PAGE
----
If you are having difficulty in letting your property, particularly in a fairly buoyant market, you may wish to think about the following tips:
- marketing. You may need to think about where you are advertising and whether or not your chosen outlet makes sense in terms of your target tenant segments. For example, if you are keen to let to students then advertising on the internet and special student sites may be more successful than using (e.g.) conventional establishment newspapers;
- external appearance. If you are getting initial inquiries but find that these are not translating into viewings, it may be that the external appearance of your property is letting you down. Many potential tenants will do a walk or drive-past prior to arranging an internal viewing, so make sure that your property looks smart and tidy from the outside;
- internal appearance. Little is likely to discourage potential tenants more than a property that looks tired and tatty once they enter it. This may be particularly a problem if you are targeting families or young professionals. Getting out the paint and putting up some new wallpaper is neither expensive nor hugely time-consuming – but it may make a huge difference;
- working status. No potential tenant is likely to be impressed by your stories of how various things around your property are not working currently and how you plan to fix them soon. Make sure that appliances and lights are all fully working and in the case of gas appliances, that they have been subject to the legally required safety inspections;
- value add. Having home comforts that are more than minimalist may make all the difference in your success rate. Doing things such as fitting dimmer switches and adding a microwave to the kitchen, may increase people’s perceptions that you care about their comfort and suggest things such as lifestyle benefits;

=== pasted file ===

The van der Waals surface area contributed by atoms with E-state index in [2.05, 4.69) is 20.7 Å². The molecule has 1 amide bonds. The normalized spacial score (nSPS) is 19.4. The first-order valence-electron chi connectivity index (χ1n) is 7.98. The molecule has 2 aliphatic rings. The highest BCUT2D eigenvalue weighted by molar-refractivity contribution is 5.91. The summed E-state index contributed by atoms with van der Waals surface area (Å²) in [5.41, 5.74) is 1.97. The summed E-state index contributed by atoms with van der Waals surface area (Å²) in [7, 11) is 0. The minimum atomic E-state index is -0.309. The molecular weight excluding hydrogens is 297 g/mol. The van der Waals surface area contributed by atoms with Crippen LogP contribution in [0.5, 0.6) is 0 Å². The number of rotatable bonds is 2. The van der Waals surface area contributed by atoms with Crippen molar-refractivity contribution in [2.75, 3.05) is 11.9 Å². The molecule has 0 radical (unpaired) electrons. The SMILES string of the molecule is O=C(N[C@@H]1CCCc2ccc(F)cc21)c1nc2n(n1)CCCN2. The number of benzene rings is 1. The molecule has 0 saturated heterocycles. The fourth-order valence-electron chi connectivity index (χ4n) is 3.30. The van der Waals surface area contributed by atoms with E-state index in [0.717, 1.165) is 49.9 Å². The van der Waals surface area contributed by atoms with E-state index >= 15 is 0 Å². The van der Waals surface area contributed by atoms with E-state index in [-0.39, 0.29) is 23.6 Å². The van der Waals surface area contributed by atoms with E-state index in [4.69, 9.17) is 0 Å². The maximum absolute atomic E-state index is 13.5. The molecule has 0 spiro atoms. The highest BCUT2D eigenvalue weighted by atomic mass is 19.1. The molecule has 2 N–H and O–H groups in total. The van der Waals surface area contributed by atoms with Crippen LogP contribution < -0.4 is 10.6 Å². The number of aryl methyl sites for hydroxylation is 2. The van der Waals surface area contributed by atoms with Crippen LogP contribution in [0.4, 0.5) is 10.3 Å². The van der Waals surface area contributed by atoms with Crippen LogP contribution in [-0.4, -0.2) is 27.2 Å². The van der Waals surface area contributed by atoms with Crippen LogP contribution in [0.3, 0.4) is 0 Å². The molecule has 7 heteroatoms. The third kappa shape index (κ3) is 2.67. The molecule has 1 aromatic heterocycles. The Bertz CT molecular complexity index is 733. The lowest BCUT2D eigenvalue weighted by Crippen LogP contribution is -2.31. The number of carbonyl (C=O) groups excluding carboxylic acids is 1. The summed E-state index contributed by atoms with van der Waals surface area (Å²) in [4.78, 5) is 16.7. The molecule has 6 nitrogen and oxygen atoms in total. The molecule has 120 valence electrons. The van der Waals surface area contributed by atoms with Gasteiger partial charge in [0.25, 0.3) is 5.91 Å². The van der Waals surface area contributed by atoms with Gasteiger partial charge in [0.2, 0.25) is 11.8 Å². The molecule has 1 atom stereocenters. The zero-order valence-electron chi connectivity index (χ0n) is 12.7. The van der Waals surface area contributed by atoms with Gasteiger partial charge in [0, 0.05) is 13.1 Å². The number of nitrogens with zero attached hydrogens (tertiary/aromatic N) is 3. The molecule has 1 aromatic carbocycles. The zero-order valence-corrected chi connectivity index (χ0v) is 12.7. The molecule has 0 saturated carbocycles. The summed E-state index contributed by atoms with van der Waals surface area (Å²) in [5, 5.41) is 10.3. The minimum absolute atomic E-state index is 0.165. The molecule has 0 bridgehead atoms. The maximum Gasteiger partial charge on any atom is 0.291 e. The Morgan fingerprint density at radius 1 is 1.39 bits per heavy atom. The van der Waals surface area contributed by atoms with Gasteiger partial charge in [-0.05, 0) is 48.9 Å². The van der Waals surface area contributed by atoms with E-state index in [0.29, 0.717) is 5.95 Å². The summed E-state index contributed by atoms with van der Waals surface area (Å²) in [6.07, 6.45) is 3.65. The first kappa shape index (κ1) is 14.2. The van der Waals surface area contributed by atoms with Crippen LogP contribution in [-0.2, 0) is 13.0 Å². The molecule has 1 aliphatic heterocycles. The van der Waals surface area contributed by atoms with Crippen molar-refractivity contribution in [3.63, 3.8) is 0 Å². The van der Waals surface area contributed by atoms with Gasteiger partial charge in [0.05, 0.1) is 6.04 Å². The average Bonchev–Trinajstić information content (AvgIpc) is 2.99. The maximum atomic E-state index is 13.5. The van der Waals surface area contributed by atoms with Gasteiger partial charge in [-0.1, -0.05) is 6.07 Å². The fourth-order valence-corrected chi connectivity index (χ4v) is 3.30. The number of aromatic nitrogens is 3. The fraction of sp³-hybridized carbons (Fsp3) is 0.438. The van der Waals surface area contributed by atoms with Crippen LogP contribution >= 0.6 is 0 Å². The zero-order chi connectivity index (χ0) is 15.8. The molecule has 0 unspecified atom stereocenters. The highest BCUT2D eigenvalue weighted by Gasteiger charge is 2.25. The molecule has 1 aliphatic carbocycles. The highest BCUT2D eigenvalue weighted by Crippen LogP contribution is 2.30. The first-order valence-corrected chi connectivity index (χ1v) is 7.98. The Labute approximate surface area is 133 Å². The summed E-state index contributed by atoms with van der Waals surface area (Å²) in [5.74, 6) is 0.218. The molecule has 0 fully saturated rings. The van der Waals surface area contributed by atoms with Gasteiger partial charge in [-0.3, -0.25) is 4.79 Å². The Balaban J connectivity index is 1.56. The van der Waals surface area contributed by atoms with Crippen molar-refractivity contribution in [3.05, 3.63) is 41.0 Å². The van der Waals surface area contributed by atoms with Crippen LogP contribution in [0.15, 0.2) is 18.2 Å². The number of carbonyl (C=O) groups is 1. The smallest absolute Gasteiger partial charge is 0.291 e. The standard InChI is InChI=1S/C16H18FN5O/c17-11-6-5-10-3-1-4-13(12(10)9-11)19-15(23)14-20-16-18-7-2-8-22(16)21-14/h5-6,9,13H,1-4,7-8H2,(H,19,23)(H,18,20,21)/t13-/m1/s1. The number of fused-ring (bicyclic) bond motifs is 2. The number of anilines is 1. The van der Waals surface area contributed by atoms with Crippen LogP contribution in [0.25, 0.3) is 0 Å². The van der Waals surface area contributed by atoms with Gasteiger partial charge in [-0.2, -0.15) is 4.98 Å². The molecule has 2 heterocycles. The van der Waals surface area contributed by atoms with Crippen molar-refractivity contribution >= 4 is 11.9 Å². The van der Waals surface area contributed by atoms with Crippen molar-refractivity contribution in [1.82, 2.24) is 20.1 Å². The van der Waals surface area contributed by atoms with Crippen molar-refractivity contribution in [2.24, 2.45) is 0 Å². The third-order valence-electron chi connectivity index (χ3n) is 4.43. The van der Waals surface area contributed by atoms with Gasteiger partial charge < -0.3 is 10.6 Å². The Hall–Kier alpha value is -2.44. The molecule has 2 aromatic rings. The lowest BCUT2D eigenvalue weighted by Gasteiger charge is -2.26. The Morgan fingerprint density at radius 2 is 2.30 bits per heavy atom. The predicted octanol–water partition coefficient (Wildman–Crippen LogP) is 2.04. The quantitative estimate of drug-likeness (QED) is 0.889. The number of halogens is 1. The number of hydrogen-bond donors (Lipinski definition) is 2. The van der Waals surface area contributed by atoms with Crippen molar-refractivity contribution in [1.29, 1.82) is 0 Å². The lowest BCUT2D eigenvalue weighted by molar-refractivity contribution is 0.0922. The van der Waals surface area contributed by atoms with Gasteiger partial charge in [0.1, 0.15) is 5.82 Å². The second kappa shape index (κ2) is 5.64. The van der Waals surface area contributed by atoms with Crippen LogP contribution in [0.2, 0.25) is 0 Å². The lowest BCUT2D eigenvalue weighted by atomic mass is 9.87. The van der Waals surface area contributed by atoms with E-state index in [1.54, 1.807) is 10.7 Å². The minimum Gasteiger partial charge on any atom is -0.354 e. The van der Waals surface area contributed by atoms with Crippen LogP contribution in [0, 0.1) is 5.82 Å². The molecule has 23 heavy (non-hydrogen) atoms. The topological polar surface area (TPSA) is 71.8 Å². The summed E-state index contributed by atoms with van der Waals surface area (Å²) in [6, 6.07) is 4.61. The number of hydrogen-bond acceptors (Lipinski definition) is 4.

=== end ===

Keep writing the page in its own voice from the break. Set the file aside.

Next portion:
- image. Different people want different things out of a rented property. Young professionals may typically incline towards modern clean lines and decor. Families may prefer rather more traditional and homely comfort type surroundings and perhaps a garden. Think about the image your property is presenting and whether it is appropriate for your target market segments;
- professionalism. Remember that potential tenants may be assessing you as a landlord (or your agents) as much as you are assessing them. If you look slovenly and disinterested (or your agents likewise) during viewings, it can be a huge turn-off.
- culture. Remember that tenants are your customers, so avoid lecturing or patronising them. Don’t attempt to lay down the law to sort out right at the outset just who is boss. That comes with the tenancy agreement if you reach that stage. Stay polite, professional and think of your activities as a business. For example, talk to potential tenants about your let property insurance and what this means or may not mean for them etc. Show that you’re on the ball!